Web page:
Caption: The Library of Celsus, one of the most beautiful structures in the ancient city of Ephesus, Turkey.
From long lazy days on the beach to late lunches and afternoon siestas, the Mediterranean has plenty to tempt travellers. With its principal countries including Italy, Spain and Greece, it conjures up images of fresh bread and olives on the patio, swimming in sparkling blue waters and wandering the streets of characterful local villages.
However, there’s more to the region than sun, sea and good food (although that may already be enough to have you hopping on the next ship). As the birthplace of Western civilisation and home to cities such as Athens and Rome, the Mediterranean has a fascinating history and has witnessed everything from natural disasters to clashes between ancient empires.
If you want to experience this history first-hand, a Mediterranean cruise can take you on a journey through the region’s past. From the haunted streets of Pompeii to Athens’ Acropolis, here are five ancient ruins not to be missed.
Caption: The ancient columns of Athens’ Parthenon temple, one of the Acropolis’ most famous sights. This photo was taken by Imagine Cruising’s Becca Dunn.
Closest port: Athens (Piraeus).
If you visit Athens, you’ll be greeted by a sight that has welcomed travellers for thousands of years – the Acropolis towering over the city. In Greek, the term ‘acropolis’ literally means ‘the highest point in the town’, and the rocky outcrop was first fortified by Mycenaean Kings (the first advanced civilisation of mainland Greece), who built towering walls, temples and palaces there.
Since then, the Acropolis has had a turbulent history. In 480 BC, many of its structures were destroyed by the rampaging Persians. After this assault, the architect and sculptor Phidias created much of what you can see today, including the famous Parthenon temple, which contained a much fabled colossal statue of the goddess Athena.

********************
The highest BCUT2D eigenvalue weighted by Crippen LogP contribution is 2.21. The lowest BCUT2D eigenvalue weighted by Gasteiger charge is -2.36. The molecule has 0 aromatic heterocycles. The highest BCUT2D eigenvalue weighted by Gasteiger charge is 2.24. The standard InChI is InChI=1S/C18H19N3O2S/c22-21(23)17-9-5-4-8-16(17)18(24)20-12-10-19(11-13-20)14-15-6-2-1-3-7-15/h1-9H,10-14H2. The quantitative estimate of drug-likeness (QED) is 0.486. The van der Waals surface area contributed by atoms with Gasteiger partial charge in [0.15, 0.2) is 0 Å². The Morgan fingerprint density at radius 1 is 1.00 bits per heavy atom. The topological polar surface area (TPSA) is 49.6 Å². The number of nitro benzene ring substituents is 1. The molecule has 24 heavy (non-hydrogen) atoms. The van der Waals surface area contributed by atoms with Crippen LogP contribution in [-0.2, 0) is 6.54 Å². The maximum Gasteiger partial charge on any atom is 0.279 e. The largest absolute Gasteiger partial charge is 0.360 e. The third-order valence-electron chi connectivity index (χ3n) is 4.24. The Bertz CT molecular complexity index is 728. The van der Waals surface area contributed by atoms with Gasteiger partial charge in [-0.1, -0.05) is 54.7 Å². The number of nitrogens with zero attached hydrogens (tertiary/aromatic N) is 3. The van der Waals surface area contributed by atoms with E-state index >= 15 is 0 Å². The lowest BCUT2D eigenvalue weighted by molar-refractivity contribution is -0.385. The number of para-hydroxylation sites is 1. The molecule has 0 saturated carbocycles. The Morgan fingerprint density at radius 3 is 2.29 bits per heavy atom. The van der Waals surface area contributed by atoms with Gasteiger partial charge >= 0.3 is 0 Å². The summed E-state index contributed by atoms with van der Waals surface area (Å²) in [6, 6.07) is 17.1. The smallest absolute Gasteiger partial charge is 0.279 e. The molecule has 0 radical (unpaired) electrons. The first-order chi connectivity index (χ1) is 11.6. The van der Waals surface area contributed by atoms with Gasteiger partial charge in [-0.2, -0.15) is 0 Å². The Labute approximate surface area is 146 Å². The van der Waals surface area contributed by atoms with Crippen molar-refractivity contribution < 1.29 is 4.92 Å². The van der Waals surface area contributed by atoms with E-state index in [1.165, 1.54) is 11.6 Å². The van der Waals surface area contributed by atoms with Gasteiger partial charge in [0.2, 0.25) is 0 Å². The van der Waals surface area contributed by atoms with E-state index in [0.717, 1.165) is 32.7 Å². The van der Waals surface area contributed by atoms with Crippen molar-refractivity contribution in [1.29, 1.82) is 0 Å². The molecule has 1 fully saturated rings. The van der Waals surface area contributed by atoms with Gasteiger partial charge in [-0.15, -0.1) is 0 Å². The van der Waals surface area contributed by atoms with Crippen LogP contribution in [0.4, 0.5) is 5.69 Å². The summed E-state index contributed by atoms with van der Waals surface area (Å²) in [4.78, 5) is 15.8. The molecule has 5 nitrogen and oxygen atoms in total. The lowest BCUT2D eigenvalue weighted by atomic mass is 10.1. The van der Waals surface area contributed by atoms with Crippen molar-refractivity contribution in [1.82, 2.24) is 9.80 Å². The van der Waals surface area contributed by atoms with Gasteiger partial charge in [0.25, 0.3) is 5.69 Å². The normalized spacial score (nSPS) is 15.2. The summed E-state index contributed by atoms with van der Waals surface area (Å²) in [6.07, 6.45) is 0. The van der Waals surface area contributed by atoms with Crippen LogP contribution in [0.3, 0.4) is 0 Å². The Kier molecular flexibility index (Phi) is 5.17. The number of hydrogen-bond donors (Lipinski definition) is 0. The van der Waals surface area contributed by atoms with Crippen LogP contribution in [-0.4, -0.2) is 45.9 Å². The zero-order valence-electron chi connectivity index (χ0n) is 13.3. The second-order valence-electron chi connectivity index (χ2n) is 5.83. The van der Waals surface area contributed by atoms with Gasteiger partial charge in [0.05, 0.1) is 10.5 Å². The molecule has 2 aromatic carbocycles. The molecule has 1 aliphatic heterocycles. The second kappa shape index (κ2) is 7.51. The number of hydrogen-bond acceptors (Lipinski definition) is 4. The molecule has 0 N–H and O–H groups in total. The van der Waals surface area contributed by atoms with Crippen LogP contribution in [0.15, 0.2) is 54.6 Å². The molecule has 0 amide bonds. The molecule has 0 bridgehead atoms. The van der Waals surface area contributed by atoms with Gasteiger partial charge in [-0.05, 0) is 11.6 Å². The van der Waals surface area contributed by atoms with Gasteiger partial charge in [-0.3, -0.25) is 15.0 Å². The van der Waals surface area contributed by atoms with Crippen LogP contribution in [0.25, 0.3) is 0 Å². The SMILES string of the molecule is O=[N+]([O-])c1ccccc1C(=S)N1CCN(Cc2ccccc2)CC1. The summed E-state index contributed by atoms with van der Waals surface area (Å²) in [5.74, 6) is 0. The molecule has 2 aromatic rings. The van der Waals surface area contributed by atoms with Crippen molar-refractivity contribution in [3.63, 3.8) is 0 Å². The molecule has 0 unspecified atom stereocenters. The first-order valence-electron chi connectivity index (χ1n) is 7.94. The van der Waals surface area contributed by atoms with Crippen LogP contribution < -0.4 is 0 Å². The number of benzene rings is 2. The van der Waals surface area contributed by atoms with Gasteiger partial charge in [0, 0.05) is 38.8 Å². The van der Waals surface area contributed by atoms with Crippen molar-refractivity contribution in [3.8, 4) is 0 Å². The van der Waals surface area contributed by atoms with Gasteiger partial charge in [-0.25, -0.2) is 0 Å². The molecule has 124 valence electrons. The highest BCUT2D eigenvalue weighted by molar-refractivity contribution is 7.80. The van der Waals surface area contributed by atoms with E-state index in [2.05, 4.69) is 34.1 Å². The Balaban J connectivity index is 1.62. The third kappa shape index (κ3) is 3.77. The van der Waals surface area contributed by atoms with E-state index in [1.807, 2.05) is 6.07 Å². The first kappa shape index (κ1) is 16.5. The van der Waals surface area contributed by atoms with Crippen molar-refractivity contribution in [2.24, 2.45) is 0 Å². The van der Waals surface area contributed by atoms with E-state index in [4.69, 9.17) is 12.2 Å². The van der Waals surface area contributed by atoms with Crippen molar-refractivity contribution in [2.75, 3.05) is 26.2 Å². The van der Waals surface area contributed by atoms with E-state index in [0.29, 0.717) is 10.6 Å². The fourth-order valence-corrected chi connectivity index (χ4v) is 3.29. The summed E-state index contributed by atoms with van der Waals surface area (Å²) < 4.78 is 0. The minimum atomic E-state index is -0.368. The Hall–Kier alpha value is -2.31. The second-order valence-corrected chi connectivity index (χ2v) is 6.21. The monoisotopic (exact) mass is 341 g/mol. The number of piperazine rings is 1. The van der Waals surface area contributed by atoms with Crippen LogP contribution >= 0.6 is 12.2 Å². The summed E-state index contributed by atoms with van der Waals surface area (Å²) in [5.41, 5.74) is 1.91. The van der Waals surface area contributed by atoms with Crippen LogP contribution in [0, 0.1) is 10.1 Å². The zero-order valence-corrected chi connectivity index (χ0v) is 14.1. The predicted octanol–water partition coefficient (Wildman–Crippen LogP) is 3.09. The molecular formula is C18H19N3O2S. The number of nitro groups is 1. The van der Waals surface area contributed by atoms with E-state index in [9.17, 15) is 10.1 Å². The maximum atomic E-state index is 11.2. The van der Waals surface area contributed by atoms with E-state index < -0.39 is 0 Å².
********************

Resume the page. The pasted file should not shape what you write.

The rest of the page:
Today, the Acropolis is the most visited of Athens’ ruins. If you make your way up the hill from the Plaka and Monastiraki, you’ll find the entrance, which was built around 432 BC by a colleague of Phidias. From here you can explore artefacts, including a small temple to Athena, before heading over to the Parthenon and other famous structures. These include two theatres, Herod Atticus and the Theatre of Dionysus, and the Erechtheion temple, the location of the ‘Sacred Tokens’, believed to be the marks made by Poseidon’s trident.
The south porch of the Erechtheion is also famously supported by six female statues known as the Caryatids, who, it’s theorised, stand over the tomb of the legendary King Kekrops. It’s worth bearing in mind that these statues are replicas – five of the originals can be seen at the Acropolis Museum and the sixth at the British Museum.
*There’s free entry to the Acropolis on Sundays from November – March
Caption: The ancient Roman city of Pompeii in the ominous shadow of Mount Vesuvius.
Closest port: Naples
On the morning of 24th August AD 79, Italy’s Mount Vesuvius erupted, catching the population of nearby Roman towns, including Pompeii and Herculaneum, completely unawares. As ash from the mountain rained down, thousands of people headed indoors for shelter, believing that they would be able to weather the disaster and emerge when it had passed.
Sadly, they didn’t know what we know now: that the force of the eruption had caused a pyroclastic collapse (a fast-moving current of hot gas and rock) that, when it hit, would instantly kill anyone in its path.
The terrible disaster buried Pompeii in ash, seemingly wiping the city off the face of the Earth. However, when the site was finally excavated in AD 1748, the world was astonished to discover a near-perfectly preserved ancient Roman city, with even the frescos on the walls of the townhouses surviving.
If you wander the streets of Pompeii, you’ll be transported back in time, to the days before this bustling city met its tragic end. The most haunting aspect of any visit are the body casts of the victims, which were preserved in the ash that shrouded them.
Most tours will also take you to Herculaneum, which is just a half-hour journey away, and equally well preserved.
Caption: These 10th century baths in Palma, Mallorca, are a tantalising glimpse of life in the ancient Arab city of Medina Mayurqa (the Moorish name for the city of Palma).
The Arab Baths
Closest port: Palma